I love freedom. As a free man I make my own decisions and that be definition means that I discriminate.

  • Really??? Kearns, UT
    Feb. 4, 2012 9:48 a.m.

    Discrimination is never a problem until it happens to you. I am appalled to read the judgmental comments that come from my "Christian" neighbors about this touchy subject. How in the world can somebody seriously think this is about protecting lazy and unskilled workers from losing their jobs? This is about protecting all hard-working and contributing residents from losing their jobs and/or apartments just because they are different than the norm.

    I recall several years ago seeing a coworker lose his job just because of what this bill is supposed to prevent. Everybody appreciated his work, and he was named employee of the month more than once. Well, one day at lunch, as coworkers were talking about their spouses and children, somebody asked him if he was married. He said no, but he did have a boyfriend. Within a number of weeks, those coworkers started avoiding him during the day, and somebody even complained about him creating a hostile work environment. Some of his coworkers stopped working with him, and that interfered with his productivity. I do believe the coworkers were the ones to blame for his demise.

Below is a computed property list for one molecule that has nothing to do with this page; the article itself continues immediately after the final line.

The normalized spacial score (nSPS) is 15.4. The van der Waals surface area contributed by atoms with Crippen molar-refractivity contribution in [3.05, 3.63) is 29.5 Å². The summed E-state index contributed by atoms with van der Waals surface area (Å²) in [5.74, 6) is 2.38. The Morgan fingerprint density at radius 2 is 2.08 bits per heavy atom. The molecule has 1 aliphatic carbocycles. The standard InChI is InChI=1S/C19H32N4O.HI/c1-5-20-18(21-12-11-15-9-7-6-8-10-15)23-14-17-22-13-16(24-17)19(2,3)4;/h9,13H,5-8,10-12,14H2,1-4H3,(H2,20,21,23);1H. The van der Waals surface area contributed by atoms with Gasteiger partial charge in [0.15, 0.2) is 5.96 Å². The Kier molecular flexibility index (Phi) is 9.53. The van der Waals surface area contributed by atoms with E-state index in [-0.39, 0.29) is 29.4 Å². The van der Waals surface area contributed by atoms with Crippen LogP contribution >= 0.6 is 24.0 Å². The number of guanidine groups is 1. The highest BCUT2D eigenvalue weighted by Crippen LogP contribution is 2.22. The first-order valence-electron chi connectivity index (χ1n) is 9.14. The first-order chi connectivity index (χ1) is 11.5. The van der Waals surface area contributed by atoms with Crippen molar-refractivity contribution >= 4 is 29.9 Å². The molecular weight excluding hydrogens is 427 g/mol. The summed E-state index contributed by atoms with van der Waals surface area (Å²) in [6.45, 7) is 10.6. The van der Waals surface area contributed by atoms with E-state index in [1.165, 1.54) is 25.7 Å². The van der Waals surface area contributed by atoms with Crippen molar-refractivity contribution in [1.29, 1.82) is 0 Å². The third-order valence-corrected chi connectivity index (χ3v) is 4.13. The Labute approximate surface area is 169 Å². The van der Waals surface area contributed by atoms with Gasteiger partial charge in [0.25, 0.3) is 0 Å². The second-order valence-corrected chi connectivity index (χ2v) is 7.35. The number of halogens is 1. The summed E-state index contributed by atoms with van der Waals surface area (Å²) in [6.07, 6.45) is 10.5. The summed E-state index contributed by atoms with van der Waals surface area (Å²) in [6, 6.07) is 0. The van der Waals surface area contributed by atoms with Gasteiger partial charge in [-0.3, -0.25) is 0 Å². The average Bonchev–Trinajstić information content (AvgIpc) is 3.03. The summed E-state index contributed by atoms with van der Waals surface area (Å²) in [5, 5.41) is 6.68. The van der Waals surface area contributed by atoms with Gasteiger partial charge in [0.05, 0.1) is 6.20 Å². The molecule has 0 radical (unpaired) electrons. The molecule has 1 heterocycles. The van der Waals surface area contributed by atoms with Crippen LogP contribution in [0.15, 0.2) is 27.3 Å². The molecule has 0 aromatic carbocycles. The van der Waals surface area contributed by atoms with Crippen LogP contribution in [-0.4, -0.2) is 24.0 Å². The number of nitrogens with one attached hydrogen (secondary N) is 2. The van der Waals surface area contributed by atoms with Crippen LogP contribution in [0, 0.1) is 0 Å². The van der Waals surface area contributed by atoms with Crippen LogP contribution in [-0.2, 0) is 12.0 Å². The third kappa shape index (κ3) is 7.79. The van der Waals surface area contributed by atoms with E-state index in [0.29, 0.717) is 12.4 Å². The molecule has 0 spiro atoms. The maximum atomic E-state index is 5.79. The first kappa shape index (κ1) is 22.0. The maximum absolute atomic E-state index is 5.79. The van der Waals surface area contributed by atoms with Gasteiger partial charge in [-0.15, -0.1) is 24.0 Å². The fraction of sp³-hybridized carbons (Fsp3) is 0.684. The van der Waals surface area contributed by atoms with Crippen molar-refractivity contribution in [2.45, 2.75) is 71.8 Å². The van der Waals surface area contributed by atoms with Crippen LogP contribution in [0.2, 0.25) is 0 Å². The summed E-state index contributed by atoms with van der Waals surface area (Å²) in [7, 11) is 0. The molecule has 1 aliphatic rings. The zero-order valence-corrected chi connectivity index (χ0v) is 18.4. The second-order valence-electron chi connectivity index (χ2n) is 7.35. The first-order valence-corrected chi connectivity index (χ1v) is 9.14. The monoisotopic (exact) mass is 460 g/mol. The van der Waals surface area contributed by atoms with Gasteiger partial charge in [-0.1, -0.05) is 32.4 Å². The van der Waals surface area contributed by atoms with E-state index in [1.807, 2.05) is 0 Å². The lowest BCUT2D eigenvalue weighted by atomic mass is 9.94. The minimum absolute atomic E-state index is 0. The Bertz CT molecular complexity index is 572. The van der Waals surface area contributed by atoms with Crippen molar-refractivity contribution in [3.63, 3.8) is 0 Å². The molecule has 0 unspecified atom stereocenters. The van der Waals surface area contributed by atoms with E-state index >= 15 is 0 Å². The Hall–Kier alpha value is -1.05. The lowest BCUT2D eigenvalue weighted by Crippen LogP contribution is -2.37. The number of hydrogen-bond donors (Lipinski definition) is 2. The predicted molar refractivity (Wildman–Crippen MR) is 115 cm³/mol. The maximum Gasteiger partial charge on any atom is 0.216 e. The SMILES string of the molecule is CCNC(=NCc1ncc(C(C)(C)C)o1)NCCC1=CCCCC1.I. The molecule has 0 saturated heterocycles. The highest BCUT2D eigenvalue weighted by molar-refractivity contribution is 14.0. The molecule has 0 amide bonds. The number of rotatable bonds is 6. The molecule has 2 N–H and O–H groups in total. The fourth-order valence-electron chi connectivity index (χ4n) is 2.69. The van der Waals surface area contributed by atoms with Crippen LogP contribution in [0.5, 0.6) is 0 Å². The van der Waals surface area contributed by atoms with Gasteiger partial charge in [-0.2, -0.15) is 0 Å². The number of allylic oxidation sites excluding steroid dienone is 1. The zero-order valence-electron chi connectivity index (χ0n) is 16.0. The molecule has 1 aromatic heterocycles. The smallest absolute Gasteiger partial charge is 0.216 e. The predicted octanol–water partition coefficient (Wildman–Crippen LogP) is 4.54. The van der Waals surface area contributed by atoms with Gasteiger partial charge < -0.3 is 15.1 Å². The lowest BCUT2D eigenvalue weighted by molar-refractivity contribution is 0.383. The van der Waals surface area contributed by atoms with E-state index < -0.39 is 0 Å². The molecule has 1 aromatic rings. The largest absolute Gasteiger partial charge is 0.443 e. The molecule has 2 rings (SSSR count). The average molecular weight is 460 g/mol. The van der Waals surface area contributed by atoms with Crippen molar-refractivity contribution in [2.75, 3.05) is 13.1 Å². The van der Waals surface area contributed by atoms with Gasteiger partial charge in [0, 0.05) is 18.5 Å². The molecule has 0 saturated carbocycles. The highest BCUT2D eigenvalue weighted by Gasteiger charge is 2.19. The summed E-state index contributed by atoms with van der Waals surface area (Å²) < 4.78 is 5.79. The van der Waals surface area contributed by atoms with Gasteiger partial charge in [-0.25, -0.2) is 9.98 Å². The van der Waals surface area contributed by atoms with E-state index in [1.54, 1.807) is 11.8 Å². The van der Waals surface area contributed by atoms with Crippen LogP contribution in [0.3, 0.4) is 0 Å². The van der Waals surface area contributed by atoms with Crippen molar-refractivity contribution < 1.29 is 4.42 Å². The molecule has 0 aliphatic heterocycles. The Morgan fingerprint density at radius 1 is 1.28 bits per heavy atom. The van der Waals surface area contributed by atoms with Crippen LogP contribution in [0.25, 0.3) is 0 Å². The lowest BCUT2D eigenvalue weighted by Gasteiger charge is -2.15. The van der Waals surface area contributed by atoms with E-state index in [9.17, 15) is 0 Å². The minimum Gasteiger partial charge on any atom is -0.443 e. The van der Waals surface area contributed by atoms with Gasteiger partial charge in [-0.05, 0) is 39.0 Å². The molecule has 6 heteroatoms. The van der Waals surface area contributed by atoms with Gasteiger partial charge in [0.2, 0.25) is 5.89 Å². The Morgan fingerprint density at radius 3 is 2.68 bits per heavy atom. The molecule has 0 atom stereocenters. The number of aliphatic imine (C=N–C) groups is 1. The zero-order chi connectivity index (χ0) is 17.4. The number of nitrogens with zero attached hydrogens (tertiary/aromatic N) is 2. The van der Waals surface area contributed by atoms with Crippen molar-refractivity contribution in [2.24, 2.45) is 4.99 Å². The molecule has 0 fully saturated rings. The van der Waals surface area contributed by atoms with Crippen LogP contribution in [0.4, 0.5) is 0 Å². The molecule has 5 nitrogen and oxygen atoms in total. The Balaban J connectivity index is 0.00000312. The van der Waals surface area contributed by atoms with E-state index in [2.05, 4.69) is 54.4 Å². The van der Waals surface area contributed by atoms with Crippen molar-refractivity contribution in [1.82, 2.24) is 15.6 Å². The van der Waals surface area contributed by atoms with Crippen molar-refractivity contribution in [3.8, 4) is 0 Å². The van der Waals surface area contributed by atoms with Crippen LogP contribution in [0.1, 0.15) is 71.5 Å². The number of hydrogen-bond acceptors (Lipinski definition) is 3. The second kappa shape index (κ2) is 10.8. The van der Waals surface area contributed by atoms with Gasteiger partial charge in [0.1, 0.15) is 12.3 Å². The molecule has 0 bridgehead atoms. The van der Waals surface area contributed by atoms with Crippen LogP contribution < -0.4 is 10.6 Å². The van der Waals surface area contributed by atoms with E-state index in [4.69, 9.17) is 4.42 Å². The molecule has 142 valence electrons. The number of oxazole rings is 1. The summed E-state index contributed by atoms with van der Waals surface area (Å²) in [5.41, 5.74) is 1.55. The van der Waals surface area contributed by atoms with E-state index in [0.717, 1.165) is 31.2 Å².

We have a big problem in Utah. We are only welcoming to people who fit into a narrow description of what is acceptable. The Jesus Christ who many claim to follow must be disappointed at the way many of his Utah saints go about showing his love for him.

  • BobP Port Alice, B.C.
    Feb. 4, 2012 8:47 a.m.

    The Bill is a good compromise on a bad problem.

  • fluwoebers Fairfax, VA
    Feb. 4, 2012 7:57 a.m.

    Discrimination of the kind discussed here should not be legal in government enterprise because the government belongs to us all.
    In private enterprise though, a person should be free to enter a contract or refuse a contract for whatever reason they want. It is their property; their business; their life. Government has no business telling us who we may and may not do business with.